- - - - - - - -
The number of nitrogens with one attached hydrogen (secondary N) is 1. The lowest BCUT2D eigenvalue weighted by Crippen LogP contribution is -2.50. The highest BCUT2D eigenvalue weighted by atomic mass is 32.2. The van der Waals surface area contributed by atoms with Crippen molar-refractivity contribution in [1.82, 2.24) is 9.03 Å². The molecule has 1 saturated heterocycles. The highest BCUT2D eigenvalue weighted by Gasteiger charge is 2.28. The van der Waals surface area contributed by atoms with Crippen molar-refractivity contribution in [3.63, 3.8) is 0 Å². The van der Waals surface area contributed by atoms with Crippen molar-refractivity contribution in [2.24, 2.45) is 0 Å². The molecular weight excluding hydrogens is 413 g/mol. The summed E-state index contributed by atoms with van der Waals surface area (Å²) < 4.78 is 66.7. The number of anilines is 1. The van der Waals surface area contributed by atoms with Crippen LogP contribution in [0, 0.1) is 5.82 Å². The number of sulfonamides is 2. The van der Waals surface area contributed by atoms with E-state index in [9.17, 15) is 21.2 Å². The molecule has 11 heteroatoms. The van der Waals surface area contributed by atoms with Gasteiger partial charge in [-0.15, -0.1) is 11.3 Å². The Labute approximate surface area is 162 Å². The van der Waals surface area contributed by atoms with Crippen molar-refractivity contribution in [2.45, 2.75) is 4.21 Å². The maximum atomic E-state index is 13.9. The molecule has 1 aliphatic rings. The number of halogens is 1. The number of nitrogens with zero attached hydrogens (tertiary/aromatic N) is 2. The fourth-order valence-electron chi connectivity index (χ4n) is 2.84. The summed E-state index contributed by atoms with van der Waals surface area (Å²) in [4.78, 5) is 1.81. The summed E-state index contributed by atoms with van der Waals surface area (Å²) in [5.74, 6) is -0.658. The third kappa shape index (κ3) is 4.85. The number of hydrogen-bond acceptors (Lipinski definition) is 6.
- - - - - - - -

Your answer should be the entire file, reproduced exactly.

The number of nitrogens with one attached hydrogen (secondary N) is 1. The lowest BCUT2D eigenvalue weighted by Crippen LogP contribution is -2.50. The highest BCUT2D eigenvalue weighted by atomic mass is 32.2. The van der Waals surface area contributed by atoms with Crippen molar-refractivity contribution in [1.82, 2.24) is 9.03 Å². The molecule has 1 saturated heterocycles. The highest BCUT2D eigenvalue weighted by Gasteiger charge is 2.28. The van der Waals surface area contributed by atoms with Crippen molar-refractivity contribution in [3.63, 3.8) is 0 Å². The van der Waals surface area contributed by atoms with Crippen molar-refractivity contribution in [2.24, 2.45) is 0 Å². The molecular weight excluding hydrogens is 413 g/mol. The summed E-state index contributed by atoms with van der Waals surface area (Å²) < 4.78 is 66.7. The number of anilines is 1. The van der Waals surface area contributed by atoms with Crippen LogP contribution in [0, 0.1) is 5.82 Å². The number of sulfonamides is 2. The van der Waals surface area contributed by atoms with E-state index in [9.17, 15) is 21.2 Å². The molecule has 11 heteroatoms. The van der Waals surface area contributed by atoms with Gasteiger partial charge in [-0.15, -0.1) is 11.3 Å². The Labute approximate surface area is 162 Å². The van der Waals surface area contributed by atoms with Crippen molar-refractivity contribution in [2.45, 2.75) is 4.21 Å². The maximum atomic E-state index is 13.9. The molecule has 1 aliphatic rings. The number of halogens is 1. The number of nitrogens with zero attached hydrogens (tertiary/aromatic N) is 2. The fourth-order valence-electron chi connectivity index (χ4n) is 2.84. The summed E-state index contributed by atoms with van der Waals surface area (Å²) in [4.78, 5) is 1.81. The summed E-state index contributed by atoms with van der Waals surface area (Å²) in [5.74, 6) is -0.658. The third kappa shape index (κ3) is 4.85. The number of hydrogen-bond acceptors (Lipinski definition) is 6.